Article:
What I really enjoyed and benefitted from at this retreat were Jessica’s extensive teachings during the Dhamma talks. They provided the right setting to further dwell on the Buddhist teachings and apply them ‘in practice’. I was a bit amused by what Jessica called ‘Buddhism 101’ and what I considered some of the more advanced teachings around understanding mind-body processes, co-arising of the five aggregates and observing cause and conditions through mindfulness. These are among the core concepts in the Buddhist doctrine that - frankly - I had struggled understanding in more depth and experiencing in my own meditative practices so far. Jessica was able to lay them out in a clear conceptional way and explain how they relate to each other creating a more coherent picture in my mind. I still do not claim that I fully understand these concepts, but the teachings certainly advanced my understanding to some degree. A lot of time was devoted to discussions among the group (of mostly advanced practitioners of mindfulness meditation) and we were given opportunities to ask our many questions. I aimed to embed some of the learnings in my meditation practices, for instance by paying more attention to the ‘six sense bases’ and observing the effects on the states of mind (through mental formations). My focus on the increasing discomfort from prolonged sitting during meditation (which can become rather intense!) in some ways seemed to enhance my ability to observe the other senses with more clarity. It seemed to give a glimpse of what more could be observed by just making the time to engage in longer and also more regular meditative practices!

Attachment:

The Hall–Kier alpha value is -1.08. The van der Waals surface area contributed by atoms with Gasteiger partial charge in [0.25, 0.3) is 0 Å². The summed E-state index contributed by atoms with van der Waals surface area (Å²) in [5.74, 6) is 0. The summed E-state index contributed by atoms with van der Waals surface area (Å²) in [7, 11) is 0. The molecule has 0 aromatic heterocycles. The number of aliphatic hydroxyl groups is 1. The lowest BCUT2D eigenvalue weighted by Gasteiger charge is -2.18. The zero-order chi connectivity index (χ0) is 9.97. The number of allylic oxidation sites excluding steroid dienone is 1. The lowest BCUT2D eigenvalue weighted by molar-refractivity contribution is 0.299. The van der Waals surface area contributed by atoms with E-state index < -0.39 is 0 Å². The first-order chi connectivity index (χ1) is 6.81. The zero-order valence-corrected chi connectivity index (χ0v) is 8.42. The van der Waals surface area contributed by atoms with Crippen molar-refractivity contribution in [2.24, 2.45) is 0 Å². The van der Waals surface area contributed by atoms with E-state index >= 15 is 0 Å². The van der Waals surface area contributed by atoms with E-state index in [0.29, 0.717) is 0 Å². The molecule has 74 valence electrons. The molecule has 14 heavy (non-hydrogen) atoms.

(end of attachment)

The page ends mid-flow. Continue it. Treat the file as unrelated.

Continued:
At the end of the retreat, I walked down the hilly path through Lantau’s amazing green nature towards Tung Chung to return to my daily life in Hong Kong. I kept thinking that this Vipassana retreat was another meaningful step on my meditative journey and it invigorated my desire to continue this path and to engage in more meditative practices, and hopefully to attend another meditation retreat in Fa Hong very soon again!


我的禪修路始於數年前。朋友說他報了正念减壓課程。那時候,我還未聽過正念,也對禪修一無所知,但也決定報讀Peta McAulay的課程。自此我的視野改變了,對事物的觀點和理解也開始不同。上課久了,我對正念禪修的基礎教義越來越有興趣。正念减壓課程採用了世俗化的教法,但其核心教義建基於佛教心理學。我很想知多一點,於是我開始閱讀有關佛教的書籍文章,參加香港大學佛教研究中心的公開講座。

然而,光讀光思考佛法, 很易流於抽象理論思維,並不能令禪修更進一步。我知道,要禪修有所進步,需要要將佛法實踐, 應用到正念禪修上。這,需要投入很多時間和精力。無可否認, 在香港這個活力充沛的城市生活,實在有太多事物令人分心。在金融界工作,很難有理想的環境讓我可以平日也培育平靜的心。所以,當我第一次參加在大嶼山法航精舍舉辦、 由淨行導師Visu Teoh帶領的一星期慈心禪修營,我感受到深一點的禪定。法航精舍的環境讓我遠離日常煩囂。禪營的密集修練,培育了一種平靜、滿足感和安寧。我很是喜愛。

因這美好回憶,我報名參加梅斯清老師Jessica帶領的內觀禪修營。地點也是法航精舍。精舍前身是一座寺院,恬靜宜人,背靠青山園林,遠眺可見東涌和赤臘角。我曾參加Jessica 於東涌帶領的一日禪,希望四日的內觀禪營能增加我對禪修的理解, 讓修行有所增長。禪營裡,我們跟隨固定的時間表 - 早上六時開始坐禪,然後禪食和工作禪,接下來的時間,就是輪流坐禪和行禪。

今次禪營最大得益,就是Jessica在法談時段的教導。我可以好好地學習佛教教義,實踐教義。我對Jessica所講的「佛法101」,以及對我來說比較深的教義,例如身心活動過程、五蘊相互作用和生起、從禪修觀察緣起法等很有興趣。這些是佛法的核心教義,但在此以前,我不得其門而入。Jessica能夠將教義清楚闡述,解釋他們的相互關係。我開始對佛法有較條理清晰的概觀。並不是說我對佛法已了解透徹,但禪營裡學到的確實增長了我的理解。我們有很多時間與有禪修豐富經驗的同修一起討論, 也有很多機會發問問題。我的目標,是把佛教理論融滙貫通至襌修上。例如我把注意力放到六根門上,透過觀察行蘊,了解心的狀態。當我注意長時間坐禪頗强烈的不適,某程度上令我觀察其他根門當下的現象時更清晰。 這讓我看到,定期長時間禪修,原來可以讓我觀察明白更多。

禪營完了。我沿著大嶼山的翠綠山徑走到東涌, 返回日常。回頭一看,這次內觀禪營是我禪修路上的重要一步, 為修行注入新的動力,讓我更精進。希望很快我可以再參加在法航舉辦的禪營!

View to Tung Chung from Fa Hong Monastery